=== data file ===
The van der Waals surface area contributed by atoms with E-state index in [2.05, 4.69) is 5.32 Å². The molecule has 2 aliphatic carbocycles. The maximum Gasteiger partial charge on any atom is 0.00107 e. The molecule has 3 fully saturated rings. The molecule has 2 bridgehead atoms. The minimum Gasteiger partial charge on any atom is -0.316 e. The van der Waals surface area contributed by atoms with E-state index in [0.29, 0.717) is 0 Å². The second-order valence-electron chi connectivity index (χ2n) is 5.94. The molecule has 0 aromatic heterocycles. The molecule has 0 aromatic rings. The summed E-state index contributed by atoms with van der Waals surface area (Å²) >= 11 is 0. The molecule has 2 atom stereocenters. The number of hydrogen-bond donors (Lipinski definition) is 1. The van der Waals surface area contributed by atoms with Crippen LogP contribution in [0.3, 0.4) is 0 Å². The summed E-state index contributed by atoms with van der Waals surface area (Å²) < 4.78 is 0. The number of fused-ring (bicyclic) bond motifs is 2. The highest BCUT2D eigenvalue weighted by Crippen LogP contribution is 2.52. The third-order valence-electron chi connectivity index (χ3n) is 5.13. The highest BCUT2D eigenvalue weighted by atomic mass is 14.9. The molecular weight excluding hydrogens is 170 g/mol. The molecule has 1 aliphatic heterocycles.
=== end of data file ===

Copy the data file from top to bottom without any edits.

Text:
The van der Waals surface area contributed by atoms with E-state index in [2.05, 4.69) is 5.32 Å². The molecule has 2 aliphatic carbocycles. The maximum Gasteiger partial charge on any atom is 0.00107 e. The molecule has 3 fully saturated rings. The molecule has 2 bridgehead atoms. The minimum Gasteiger partial charge on any atom is -0.316 e. The van der Waals surface area contributed by atoms with E-state index in [0.29, 0.717) is 0 Å². The second-order valence-electron chi connectivity index (χ2n) is 5.94. The molecule has 0 aromatic heterocycles. The molecule has 0 aromatic rings. The summed E-state index contributed by atoms with van der Waals surface area (Å²) >= 11 is 0. The molecule has 2 atom stereocenters. The number of hydrogen-bond donors (Lipinski definition) is 1. The van der Waals surface area contributed by atoms with Crippen LogP contribution in [0.3, 0.4) is 0 Å². The summed E-state index contributed by atoms with van der Waals surface area (Å²) < 4.78 is 0. The number of fused-ring (bicyclic) bond motifs is 2. The highest BCUT2D eigenvalue weighted by Crippen LogP contribution is 2.52. The third-order valence-electron chi connectivity index (χ3n) is 5.13. The highest BCUT2D eigenvalue weighted by atomic mass is 14.9. The molecular weight excluding hydrogens is 170 g/mol. The molecule has 1 aliphatic heterocycles.